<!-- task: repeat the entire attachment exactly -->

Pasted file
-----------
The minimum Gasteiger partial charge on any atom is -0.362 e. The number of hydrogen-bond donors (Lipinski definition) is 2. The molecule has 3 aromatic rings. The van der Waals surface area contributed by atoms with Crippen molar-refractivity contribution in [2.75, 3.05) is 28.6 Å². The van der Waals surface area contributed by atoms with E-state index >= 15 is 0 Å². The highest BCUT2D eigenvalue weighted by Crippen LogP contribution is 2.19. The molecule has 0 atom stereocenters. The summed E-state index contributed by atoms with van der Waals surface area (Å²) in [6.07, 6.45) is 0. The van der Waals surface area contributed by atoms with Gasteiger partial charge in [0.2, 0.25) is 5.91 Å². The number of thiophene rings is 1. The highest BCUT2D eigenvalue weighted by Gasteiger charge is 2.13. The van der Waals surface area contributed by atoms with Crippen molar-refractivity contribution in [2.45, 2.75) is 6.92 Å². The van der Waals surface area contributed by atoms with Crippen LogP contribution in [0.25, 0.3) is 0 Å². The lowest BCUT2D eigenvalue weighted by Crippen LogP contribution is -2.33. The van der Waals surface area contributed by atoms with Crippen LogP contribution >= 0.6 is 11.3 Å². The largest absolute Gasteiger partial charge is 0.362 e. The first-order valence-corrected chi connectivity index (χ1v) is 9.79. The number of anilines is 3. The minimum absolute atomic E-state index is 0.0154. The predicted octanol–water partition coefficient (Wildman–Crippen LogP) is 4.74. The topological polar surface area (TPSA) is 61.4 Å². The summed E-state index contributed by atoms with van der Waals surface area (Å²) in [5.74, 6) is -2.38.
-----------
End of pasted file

The minimum Gasteiger partial charge on any atom is -0.362 e. The number of hydrogen-bond donors (Lipinski definition) is 2. The molecule has 3 aromatic rings. The van der Waals surface area contributed by atoms with Crippen molar-refractivity contribution in [2.75, 3.05) is 28.6 Å². The van der Waals surface area contributed by atoms with E-state index >= 15 is 0 Å². The highest BCUT2D eigenvalue weighted by Crippen LogP contribution is 2.19. The molecule has 0 atom stereocenters. The summed E-state index contributed by atoms with van der Waals surface area (Å²) in [6.07, 6.45) is 0. The van der Waals surface area contributed by atoms with Gasteiger partial charge in [0.2, 0.25) is 5.91 Å². The number of thiophene rings is 1. The highest BCUT2D eigenvalue weighted by Gasteiger charge is 2.13. The van der Waals surface area contributed by atoms with Crippen molar-refractivity contribution in [2.45, 2.75) is 6.92 Å². The van der Waals surface area contributed by atoms with Crippen LogP contribution in [0.25, 0.3) is 0 Å². The lowest BCUT2D eigenvalue weighted by Crippen LogP contribution is -2.33. The van der Waals surface area contributed by atoms with Crippen LogP contribution >= 0.6 is 11.3 Å². The largest absolute Gasteiger partial charge is 0.362 e. The first-order valence-corrected chi connectivity index (χ1v) is 9.79. The number of anilines is 3. The minimum absolute atomic E-state index is 0.0154. The predicted octanol–water partition coefficient (Wildman–Crippen LogP) is 4.74. The topological polar surface area (TPSA) is 61.4 Å². The summed E-state index contributed by atoms with van der Waals surface area (Å²) in [5.74, 6) is -2.38.